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Meditation a powerful tool against pain: study

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WASHINGTON – Meditation can deliver powerful pain-relieving effects to the brain with even just 80 minutes’ training for a beginner in an exercise called focused attention, a study released Tuesday found.

“This is the first study to show that only a little over an hour of meditation training can dramatically reduce both the experience of pain and pain-related brain activation,” said Fadel Zeidan, lead author of the study and a post-doctoral research fellow at Wake Forest Baptist Medical Center in North Carolina.

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The findings appear in the April 6 issue of the Journal of Neuroscience.

“We found a big effect — about a 40-percent reduction in pain intensity and a 57-percent reduction in pain unpleasantness. Meditation produced a greater reduction in pain than even morphine or other pain-relieving drugs, which typically reduce pain ratings by about 25 percent,” he added.

Researchers looked at 15 fit volunteers who had never meditated. The subjects each took four 20-minute sessions to learn how to control their breathing and put aside their emotions and thoughts.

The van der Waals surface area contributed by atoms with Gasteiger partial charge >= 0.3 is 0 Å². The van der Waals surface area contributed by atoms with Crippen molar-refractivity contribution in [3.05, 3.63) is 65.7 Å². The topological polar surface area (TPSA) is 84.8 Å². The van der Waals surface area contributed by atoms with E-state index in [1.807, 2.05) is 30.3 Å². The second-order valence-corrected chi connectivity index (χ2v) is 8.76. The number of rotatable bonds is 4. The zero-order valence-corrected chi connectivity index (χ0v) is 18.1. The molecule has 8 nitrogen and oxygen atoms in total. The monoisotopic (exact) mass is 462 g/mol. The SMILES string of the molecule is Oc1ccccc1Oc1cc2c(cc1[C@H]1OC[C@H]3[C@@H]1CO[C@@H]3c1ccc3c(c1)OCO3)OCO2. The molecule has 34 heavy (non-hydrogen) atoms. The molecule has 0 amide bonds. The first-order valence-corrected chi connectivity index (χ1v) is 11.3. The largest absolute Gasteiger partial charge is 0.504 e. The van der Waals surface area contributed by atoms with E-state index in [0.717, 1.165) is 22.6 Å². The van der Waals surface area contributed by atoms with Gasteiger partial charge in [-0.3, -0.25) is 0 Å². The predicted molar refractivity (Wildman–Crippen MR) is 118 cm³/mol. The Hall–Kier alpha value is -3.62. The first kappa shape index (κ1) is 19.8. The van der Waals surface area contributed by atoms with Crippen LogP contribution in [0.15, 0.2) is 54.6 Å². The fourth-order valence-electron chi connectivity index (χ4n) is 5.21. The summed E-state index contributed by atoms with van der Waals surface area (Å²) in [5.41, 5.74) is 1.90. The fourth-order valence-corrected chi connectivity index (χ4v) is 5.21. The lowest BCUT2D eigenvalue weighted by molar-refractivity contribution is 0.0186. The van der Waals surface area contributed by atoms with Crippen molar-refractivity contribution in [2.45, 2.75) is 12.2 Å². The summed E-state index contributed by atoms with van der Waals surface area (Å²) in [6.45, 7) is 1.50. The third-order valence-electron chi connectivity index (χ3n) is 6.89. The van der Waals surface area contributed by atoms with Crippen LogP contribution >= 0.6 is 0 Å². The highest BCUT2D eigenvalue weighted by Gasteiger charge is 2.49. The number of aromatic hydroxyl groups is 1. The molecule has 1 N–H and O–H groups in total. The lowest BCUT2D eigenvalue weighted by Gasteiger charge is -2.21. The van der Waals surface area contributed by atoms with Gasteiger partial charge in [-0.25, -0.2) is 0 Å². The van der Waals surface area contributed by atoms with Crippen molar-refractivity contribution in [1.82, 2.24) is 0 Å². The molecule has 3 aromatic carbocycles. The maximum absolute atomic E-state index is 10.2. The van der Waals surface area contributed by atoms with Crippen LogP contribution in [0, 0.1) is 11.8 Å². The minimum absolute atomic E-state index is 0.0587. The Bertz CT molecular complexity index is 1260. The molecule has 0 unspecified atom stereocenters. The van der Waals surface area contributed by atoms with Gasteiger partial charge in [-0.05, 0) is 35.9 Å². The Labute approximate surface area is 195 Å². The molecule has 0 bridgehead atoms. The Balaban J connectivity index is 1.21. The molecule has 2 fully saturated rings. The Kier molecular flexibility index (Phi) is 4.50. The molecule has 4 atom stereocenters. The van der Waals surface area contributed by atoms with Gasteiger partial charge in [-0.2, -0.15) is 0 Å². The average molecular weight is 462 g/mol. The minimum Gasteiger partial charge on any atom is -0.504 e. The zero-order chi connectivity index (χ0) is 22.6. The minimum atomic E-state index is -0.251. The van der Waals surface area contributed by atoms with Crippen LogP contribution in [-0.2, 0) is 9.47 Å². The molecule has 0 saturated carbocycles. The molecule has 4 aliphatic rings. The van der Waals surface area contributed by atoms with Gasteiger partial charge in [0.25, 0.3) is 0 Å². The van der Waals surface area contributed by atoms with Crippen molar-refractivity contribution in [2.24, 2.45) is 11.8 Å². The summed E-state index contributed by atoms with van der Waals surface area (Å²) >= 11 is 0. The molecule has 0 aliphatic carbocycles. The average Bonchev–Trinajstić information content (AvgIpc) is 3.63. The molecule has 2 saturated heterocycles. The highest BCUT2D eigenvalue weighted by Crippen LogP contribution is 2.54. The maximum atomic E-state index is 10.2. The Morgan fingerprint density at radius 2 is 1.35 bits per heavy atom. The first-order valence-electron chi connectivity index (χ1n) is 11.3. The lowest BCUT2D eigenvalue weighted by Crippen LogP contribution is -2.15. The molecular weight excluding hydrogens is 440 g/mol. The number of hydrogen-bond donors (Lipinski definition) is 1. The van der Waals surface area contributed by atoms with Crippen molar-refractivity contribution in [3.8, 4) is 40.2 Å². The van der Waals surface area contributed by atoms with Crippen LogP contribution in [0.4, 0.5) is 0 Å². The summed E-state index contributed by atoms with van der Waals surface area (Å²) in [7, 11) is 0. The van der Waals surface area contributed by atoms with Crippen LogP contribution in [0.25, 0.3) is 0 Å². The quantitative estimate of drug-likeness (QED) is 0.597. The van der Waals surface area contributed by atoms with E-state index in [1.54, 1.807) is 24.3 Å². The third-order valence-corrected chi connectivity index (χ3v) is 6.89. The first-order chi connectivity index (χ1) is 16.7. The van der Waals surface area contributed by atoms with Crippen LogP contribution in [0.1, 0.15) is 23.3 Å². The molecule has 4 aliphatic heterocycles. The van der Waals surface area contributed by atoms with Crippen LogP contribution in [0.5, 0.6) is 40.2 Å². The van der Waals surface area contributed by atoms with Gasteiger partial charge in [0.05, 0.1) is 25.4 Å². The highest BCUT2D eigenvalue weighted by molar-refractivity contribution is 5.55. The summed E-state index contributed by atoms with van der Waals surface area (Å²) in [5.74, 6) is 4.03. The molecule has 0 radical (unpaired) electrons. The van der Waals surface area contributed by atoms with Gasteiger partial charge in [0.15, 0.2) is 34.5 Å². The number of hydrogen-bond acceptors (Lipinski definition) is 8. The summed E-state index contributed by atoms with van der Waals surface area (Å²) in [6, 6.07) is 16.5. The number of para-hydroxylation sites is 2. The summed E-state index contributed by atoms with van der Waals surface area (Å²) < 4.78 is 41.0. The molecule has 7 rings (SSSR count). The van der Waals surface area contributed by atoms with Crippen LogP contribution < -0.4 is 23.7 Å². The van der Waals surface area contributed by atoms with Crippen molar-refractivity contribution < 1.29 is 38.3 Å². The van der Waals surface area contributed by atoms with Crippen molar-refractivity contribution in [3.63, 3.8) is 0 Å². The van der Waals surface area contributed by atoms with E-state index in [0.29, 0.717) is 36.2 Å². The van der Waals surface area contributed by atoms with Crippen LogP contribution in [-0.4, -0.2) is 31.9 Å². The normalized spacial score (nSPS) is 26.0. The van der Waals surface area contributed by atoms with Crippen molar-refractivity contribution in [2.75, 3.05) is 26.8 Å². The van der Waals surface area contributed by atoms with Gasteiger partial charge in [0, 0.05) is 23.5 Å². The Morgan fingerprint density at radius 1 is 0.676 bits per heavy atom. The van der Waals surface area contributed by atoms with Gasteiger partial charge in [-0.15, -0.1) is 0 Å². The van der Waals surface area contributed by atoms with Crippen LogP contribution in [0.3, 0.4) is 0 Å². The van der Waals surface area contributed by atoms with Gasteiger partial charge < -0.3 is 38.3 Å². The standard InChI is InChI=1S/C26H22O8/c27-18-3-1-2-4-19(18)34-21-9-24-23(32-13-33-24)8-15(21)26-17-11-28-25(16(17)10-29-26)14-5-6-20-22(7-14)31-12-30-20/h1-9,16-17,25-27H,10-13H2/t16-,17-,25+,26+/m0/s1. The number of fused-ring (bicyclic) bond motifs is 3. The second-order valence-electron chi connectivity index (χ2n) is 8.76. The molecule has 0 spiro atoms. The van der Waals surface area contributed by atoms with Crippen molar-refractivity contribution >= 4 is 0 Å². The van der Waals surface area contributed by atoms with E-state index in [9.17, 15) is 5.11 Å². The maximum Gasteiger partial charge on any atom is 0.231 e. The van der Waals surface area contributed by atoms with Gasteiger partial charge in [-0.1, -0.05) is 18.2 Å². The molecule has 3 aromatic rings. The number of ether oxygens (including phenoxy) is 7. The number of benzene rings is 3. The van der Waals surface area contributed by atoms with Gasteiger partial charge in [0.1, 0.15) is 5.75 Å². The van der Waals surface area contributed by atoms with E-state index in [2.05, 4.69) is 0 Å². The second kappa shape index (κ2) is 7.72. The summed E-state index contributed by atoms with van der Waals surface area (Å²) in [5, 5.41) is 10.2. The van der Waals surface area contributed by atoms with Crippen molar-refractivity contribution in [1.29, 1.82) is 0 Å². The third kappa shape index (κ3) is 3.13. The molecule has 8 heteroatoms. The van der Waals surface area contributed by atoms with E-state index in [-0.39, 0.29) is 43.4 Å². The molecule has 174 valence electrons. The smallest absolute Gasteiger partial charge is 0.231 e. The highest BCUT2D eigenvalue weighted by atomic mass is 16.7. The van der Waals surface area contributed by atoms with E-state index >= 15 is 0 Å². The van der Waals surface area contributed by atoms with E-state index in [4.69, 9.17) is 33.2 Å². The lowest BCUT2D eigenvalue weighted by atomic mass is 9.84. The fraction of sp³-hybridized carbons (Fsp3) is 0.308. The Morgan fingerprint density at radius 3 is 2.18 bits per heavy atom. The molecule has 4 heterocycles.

Before and after sessions, subjects’ brain activity was monitored with a special type of magnetic resonance imaging (MRI).

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Called “arterial spin labeling magnetic resonance imaging” (ASL MRI), it is able to give readings on longer duration brain processes, such as meditation, better than a standard MRI scan of brain function.

When ASL MRIs were being taken, a pain-inducing heat device was put on participants’ right legs. It heated a small area of their skin to 120° Fahrenheit, which most people would find painful, for five minutes.

Scans taken after meditation training showed that all of the volunteers’ pain ratings were reduced, with drops from 11 to 93 percent, Zeidan said.

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Meanwhile meditation also reduced brain activity in the primary somatosensory cortex, an area that is involved in creating the feeling of where and how intense a painful stimulus is.

Scans done before meditation training showed activity in this area was very high; but when participants were meditating during scans, activity in this important pain-processing region could not be detected.

“One of the reasons that meditation may have been so effective in blocking pain was that it did not work at just one place in the brain, but instead reduced pain at multiple levels of processing,” Zeidan added.

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